The ways in which the symptoms of obsessive-compulsive disorder (OCD) are experienced vary widely from one person to another. The Diagnostic and Statistical Manual of Mental Disorders (DSM-5) offers a comprehensive definition of OCD that includes the presence of obsessions and/or compulsions that lead to major distress or disruption in the daily living of an individual. Clinicians and researchers suggest that OCD can be divided into different types based on the nature of the symptoms one experiences.
5 symptom subtypes of OCD
Although specific types of symptoms appear to be relatively stable over time, it is possible to experience a change in the nature and focus of one’s symptoms. Additionally, although most of the symptoms might be consistent with a particular symptom subtype, it is also possible to experience symptoms associated with other types at the same time.
- Contamination obsessions with cleaning/washing compulsions– Usually, if one is affected by this symptom subtype, then they will focus on the feelings of discomfort associated with contamination and may wash or clean excessively in order to reduce the distressed feelings. For example, an individual suffering from this symptom subtype might feel that their hands are dirty or contaminated after they touch a doorknob or worry that they will contaminate others with their germs. To overcome these feelings, they might wash their hands repeatedly for hours at a time.
- Harm obsessions with checking compulsions– When one experiences this symptom subtype, they will often have intense thoughts associated with possible harm to themselves or others and use checking rituals to relieve their distress. For example, one might imagine that their house is burning down and then continually drive by their house to ensure that there is no fire. Or, one might feel that merely thinking about a disastrous event increases the likelihood of it actually happening.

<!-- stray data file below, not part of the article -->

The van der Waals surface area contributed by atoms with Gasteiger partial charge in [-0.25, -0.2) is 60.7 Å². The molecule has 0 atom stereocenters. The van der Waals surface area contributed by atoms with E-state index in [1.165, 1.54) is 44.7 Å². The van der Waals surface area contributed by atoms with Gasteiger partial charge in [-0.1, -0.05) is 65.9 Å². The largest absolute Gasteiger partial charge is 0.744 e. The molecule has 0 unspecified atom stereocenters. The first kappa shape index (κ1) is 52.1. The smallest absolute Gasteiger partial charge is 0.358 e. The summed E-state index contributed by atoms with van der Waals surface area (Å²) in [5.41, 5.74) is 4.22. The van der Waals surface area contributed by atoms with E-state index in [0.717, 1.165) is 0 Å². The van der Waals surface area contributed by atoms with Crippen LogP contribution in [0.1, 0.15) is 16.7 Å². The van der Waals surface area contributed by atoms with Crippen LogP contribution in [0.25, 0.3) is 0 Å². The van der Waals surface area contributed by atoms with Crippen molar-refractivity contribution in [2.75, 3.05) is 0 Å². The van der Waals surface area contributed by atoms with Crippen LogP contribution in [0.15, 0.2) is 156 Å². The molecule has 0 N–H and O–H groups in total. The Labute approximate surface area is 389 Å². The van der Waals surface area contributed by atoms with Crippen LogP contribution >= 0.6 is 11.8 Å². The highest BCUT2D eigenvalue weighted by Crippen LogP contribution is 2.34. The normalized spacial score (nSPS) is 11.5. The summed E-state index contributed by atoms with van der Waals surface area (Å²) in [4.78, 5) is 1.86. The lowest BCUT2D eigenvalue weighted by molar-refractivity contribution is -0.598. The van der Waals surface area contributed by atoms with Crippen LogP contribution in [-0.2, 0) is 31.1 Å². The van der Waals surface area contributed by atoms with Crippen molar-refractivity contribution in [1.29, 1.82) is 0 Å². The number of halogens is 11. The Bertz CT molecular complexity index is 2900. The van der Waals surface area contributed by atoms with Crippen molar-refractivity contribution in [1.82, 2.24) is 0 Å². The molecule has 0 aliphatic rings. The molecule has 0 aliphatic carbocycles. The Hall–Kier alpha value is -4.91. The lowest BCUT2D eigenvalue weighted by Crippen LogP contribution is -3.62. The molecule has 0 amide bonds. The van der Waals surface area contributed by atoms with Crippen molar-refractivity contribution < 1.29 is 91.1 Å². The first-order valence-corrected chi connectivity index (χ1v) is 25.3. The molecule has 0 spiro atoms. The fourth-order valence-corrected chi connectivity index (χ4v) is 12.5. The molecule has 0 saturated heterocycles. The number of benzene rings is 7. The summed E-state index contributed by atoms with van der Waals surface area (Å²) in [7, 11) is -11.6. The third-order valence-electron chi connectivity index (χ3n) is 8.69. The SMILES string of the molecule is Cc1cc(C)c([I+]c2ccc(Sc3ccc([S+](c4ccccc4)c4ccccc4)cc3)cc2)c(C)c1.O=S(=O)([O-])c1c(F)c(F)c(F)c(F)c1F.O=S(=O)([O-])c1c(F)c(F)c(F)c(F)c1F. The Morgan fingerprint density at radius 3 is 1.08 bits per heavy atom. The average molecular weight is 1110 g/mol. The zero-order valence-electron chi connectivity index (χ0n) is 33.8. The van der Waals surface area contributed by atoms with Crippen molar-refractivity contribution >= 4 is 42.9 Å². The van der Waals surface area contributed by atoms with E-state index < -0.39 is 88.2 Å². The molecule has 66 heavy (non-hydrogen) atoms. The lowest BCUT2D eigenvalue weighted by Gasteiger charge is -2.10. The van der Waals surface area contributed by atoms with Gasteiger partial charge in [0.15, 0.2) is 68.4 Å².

- Obsessions without any visible compulsions– Often, this symptom subtype relates to unwanted obsessions surrounding sexual, aggressive, or religious themes. For example, an individual suffering from this symptom subtype might experience intrusive thoughts about being a rapist or that they will attack someone. When the individual has these involuntary thoughts, they may often use mental rituals, such as reciting particular words, praying, or counting in their head, to overcome the anxiety they experience. Usually, the triggers associated with the obsessions are avoided at all costs.
- Symmetry obsessions with ordering, counting, and arranging compulsions– When experiencing this subtype, one feels a strong need to arrange and rearrange objects until they are “just right”. For example, one might feel the need to constantly arrange their shirts so that they are ordered precisely by color. This symptom subtype may also involve thinking or saying sentences or words repeatedly until the task is perfectly accomplished. Sometimes, these ordering, counting, and arranging obsessions are performed in order to ward off potential danger. For example, one might feel that if they arrange their desk perfectly their husband won’t fight with them. However, this is not the case always.
- Hoarding– Now, hoarding is recognized as a distinct diagnosis in the DSM-5. Hoarding involves the collection of items, which are judged to be of limited value by others, such as old magazines, containers, clothes, notes, receipts, or junk mail. Often, the living space of individuals suffering from this symptom subtype becomes so consumed with clutter that it becomes impossible to live in. Hoarding is often accompanied by obsessional fears of losing the items or possessions, which one might need someday and an excessive emotional attachment to objects. Individuals affected by this symptom subtype will tend to experience higher levels of anxiety and depression than individuals with other subtypes, and they are often unable to maintain steady employment. Notably, compulsive hoarding may occur independently of OCD.